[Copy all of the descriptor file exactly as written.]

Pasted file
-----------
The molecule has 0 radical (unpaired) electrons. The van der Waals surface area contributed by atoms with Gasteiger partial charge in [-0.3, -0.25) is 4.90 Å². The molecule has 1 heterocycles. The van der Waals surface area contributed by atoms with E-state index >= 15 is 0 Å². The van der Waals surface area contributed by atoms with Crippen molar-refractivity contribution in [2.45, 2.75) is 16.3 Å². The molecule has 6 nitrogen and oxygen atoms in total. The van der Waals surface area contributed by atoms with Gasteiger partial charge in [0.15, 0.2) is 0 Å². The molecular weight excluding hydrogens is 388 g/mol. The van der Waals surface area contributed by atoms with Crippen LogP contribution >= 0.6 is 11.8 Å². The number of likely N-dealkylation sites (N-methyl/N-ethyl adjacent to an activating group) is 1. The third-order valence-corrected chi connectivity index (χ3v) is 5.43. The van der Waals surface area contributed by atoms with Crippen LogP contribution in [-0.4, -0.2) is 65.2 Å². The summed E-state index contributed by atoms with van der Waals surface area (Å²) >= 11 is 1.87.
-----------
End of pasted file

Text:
The molecule has 0 radical (unpaired) electrons. The van der Waals surface area contributed by atoms with Gasteiger partial charge in [-0.3, -0.25) is 4.90 Å². The molecule has 1 heterocycles. The van der Waals surface area contributed by atoms with E-state index >= 15 is 0 Å². The van der Waals surface area contributed by atoms with Crippen molar-refractivity contribution in [2.45, 2.75) is 16.3 Å². The molecule has 6 nitrogen and oxygen atoms in total. The van der Waals surface area contributed by atoms with Gasteiger partial charge in [0.15, 0.2) is 0 Å². The molecular weight excluding hydrogens is 388 g/mol. The van der Waals surface area contributed by atoms with Crippen LogP contribution >= 0.6 is 11.8 Å². The number of likely N-dealkylation sites (N-methyl/N-ethyl adjacent to an activating group) is 1. The third-order valence-corrected chi connectivity index (χ3v) is 5.43. The van der Waals surface area contributed by atoms with Crippen LogP contribution in [-0.4, -0.2) is 65.2 Å². The summed E-state index contributed by atoms with van der Waals surface area (Å²) >= 11 is 1.87.